My dad surfed a little in the early ‘40s. He mostly bodysurfed, however, and
played around occasionally on wooden planks at Santa Monica Pier. Nonetheless, his stories and his encouragement in my early years were the primary stimulus in getting me to ride waves.
It’s only natural for a parent to pass on the gift of surfing. Famous father/son teams from the past include: Herbie, Christian and Nathan Fletcher; Pat, Tom and Joe Curren; and Joe, Josh and Joel Tudor. My attention has been recently trained on North County’s Jerry and Ryan Burch.
Jerry was in Maui in the late ’60s as a part of the migration of a South Bay crew. I didn’t meet him then, but would later be introduced by our mutual friend, surfer/filmmaker, Steve Cleveland. By the early ‘80s, Jerry had spent a decade in Maui and returned to California where he settled into North County life with his wife, Lindsay. It was there, 23 years ago that the couple had a son they named Ryan. From the age of zero, Ryan followed in his dad’s footsteps as a surfer. As a young teen, the kid was another hot young competitor, ripping through the NSSA on tiny tri-fins. By his late teens, however, his aspirations had changed somewhat. While he wanted to surf more than ever, competition had little to do with his career path. He was experimenting with various types of boards, including wooden Alia Surfboards from the ancient past to Carl Ekstrom’s recently resurrected asymmetrical designs.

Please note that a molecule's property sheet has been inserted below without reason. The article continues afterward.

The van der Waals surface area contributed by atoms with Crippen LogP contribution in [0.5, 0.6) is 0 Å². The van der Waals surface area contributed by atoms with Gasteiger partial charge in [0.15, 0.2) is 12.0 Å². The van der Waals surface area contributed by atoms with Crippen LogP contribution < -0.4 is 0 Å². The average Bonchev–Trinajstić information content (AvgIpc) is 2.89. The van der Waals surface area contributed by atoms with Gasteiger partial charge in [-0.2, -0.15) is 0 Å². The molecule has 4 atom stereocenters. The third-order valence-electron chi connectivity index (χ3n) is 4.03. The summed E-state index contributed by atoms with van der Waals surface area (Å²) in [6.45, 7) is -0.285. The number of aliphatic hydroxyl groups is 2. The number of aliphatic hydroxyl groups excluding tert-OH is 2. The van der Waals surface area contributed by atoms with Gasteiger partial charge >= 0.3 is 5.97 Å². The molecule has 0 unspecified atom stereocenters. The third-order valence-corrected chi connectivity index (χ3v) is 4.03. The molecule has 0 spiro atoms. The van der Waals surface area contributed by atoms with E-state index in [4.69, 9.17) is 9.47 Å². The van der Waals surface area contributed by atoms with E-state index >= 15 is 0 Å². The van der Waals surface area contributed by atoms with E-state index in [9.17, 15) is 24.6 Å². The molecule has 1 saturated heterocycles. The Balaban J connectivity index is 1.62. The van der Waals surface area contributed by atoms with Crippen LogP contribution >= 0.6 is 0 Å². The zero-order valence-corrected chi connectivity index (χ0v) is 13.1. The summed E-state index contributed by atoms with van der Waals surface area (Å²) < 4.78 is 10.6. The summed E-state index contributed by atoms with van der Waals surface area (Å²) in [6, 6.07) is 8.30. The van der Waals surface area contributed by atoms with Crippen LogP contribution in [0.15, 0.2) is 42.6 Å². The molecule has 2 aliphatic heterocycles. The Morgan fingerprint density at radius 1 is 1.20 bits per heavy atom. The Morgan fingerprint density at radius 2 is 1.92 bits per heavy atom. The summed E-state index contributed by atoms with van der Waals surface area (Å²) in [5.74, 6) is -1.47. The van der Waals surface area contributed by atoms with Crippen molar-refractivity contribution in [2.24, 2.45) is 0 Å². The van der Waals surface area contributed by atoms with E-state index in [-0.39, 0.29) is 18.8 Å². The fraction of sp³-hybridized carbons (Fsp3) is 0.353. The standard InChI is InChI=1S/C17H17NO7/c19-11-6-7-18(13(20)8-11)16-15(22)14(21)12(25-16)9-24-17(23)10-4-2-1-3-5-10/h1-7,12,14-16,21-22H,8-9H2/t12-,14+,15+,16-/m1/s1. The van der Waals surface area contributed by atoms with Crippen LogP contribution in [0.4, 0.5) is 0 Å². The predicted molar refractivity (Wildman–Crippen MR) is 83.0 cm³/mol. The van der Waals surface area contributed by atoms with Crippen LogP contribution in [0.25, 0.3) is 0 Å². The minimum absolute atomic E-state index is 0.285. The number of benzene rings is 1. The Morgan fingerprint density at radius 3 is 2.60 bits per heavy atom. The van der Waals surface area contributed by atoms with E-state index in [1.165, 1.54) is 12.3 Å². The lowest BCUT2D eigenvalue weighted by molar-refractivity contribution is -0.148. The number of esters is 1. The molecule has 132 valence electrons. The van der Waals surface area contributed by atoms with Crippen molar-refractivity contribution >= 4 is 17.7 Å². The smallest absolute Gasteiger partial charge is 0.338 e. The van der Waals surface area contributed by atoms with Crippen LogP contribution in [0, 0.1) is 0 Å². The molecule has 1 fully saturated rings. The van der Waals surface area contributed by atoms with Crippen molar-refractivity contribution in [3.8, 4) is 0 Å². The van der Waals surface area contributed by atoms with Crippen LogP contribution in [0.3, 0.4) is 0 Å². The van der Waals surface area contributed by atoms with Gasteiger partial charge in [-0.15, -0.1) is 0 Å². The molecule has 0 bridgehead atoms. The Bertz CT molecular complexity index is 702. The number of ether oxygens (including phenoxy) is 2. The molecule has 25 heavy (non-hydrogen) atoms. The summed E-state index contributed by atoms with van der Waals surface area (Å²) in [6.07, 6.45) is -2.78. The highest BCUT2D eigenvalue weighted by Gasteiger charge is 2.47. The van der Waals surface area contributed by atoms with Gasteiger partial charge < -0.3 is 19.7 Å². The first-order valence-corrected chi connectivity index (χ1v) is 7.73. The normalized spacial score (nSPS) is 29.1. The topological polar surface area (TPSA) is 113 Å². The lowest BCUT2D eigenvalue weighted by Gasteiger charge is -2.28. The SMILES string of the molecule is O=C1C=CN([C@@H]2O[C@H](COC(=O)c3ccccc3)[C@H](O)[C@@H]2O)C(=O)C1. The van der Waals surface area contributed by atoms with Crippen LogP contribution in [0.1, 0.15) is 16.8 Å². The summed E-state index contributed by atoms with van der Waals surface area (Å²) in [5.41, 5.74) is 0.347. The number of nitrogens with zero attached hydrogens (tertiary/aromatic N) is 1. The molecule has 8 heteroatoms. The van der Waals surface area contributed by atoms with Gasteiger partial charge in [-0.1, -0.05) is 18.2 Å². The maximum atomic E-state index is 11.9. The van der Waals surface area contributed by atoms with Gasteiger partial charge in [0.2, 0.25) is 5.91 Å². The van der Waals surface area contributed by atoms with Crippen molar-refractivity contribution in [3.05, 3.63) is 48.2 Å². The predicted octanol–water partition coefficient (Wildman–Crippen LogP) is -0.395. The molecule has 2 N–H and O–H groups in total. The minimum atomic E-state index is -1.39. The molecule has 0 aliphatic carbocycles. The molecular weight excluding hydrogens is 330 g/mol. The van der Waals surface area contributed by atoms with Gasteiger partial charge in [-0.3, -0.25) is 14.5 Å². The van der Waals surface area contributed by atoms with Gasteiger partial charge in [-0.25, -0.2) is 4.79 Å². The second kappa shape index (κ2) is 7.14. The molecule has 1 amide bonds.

Jerry, who had experimented with various types of surfboards way back in the early ‘70s, encouraged his son’s look into new shapes. The result of the experimentation on Ryan’s part opened up new worlds in finless surfboards, once cutting a piece of surfboard foam in two and riding the shorter half in the Windansea shore break. Other experiments by Burch the younger took the asymmetrical design further than anyone ever has by making the frontside rail nearly razor straight.
Of course surfing is for fun and both father and son are out most days of the week, having as much fun as possible in the water. From Swami’s to Seaside, you will find Jerry and Ryan, trading waves, with Ryan on one of his latest creations, riding boards from 10 feet to 4’11’.’ While Ryan breaks out whatever the swell calls for, Jerry is generally on a longboard made by Ryan. When the surf is huge, Jerry pulls out a big wave gun that Ryan made him for Christmas last year. That board usually requires waves twice the size of any found even on our biggest swells to really get moving. When it does reach speed, however, it cuts through the ocean like a hot knife through butter. It doesn’t really matter what they ride though. Surfing on a piece of wood, or a precise carbon fiber composite is still about fun. And the gift of fun is not wasted on the father or the son, since riding waves brings out great joy in both of them. To see the way they apply use this gift is something that would make any father or son proud.